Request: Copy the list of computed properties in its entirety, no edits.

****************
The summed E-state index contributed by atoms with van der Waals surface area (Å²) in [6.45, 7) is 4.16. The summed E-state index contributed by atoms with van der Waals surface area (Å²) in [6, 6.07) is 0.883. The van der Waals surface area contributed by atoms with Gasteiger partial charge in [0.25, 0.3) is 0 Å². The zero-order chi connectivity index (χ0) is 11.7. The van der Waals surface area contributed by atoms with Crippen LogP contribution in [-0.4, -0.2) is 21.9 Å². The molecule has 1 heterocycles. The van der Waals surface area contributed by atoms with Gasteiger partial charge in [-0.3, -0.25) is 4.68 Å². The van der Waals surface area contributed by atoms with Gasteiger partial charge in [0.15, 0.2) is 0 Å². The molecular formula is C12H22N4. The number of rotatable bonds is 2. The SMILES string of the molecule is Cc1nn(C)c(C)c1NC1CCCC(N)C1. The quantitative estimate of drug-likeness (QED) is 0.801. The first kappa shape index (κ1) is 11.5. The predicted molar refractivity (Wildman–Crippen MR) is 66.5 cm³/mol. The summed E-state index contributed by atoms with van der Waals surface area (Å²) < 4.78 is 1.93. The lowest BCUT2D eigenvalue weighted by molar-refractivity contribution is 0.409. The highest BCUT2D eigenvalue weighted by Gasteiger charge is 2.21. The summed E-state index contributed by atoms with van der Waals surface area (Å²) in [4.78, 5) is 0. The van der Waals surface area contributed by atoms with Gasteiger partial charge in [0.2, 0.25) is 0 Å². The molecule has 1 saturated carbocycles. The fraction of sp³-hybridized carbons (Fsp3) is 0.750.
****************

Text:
The summed E-state index contributed by atoms with van der Waals surface area (Å²) in [6.45, 7) is 4.16. The summed E-state index contributed by atoms with van der Waals surface area (Å²) in [6, 6.07) is 0.883. The van der Waals surface area contributed by atoms with Gasteiger partial charge in [0.25, 0.3) is 0 Å². The zero-order chi connectivity index (χ0) is 11.7. The van der Waals surface area contributed by atoms with Crippen LogP contribution in [-0.4, -0.2) is 21.9 Å². The molecule has 1 heterocycles. The van der Waals surface area contributed by atoms with Gasteiger partial charge in [-0.3, -0.25) is 4.68 Å². The van der Waals surface area contributed by atoms with Gasteiger partial charge in [0.15, 0.2) is 0 Å². The molecular formula is C12H22N4. The number of rotatable bonds is 2. The SMILES string of the molecule is Cc1nn(C)c(C)c1NC1CCCC(N)C1. The quantitative estimate of drug-likeness (QED) is 0.801. The first kappa shape index (κ1) is 11.5. The predicted molar refractivity (Wildman–Crippen MR) is 66.5 cm³/mol. The summed E-state index contributed by atoms with van der Waals surface area (Å²) < 4.78 is 1.93. The lowest BCUT2D eigenvalue weighted by molar-refractivity contribution is 0.409. The highest BCUT2D eigenvalue weighted by Gasteiger charge is 2.21. The summed E-state index contributed by atoms with van der Waals surface area (Å²) in [4.78, 5) is 0. The van der Waals surface area contributed by atoms with Gasteiger partial charge in [0.2, 0.25) is 0 Å². The molecule has 1 saturated carbocycles. The fraction of sp³-hybridized carbons (Fsp3) is 0.750.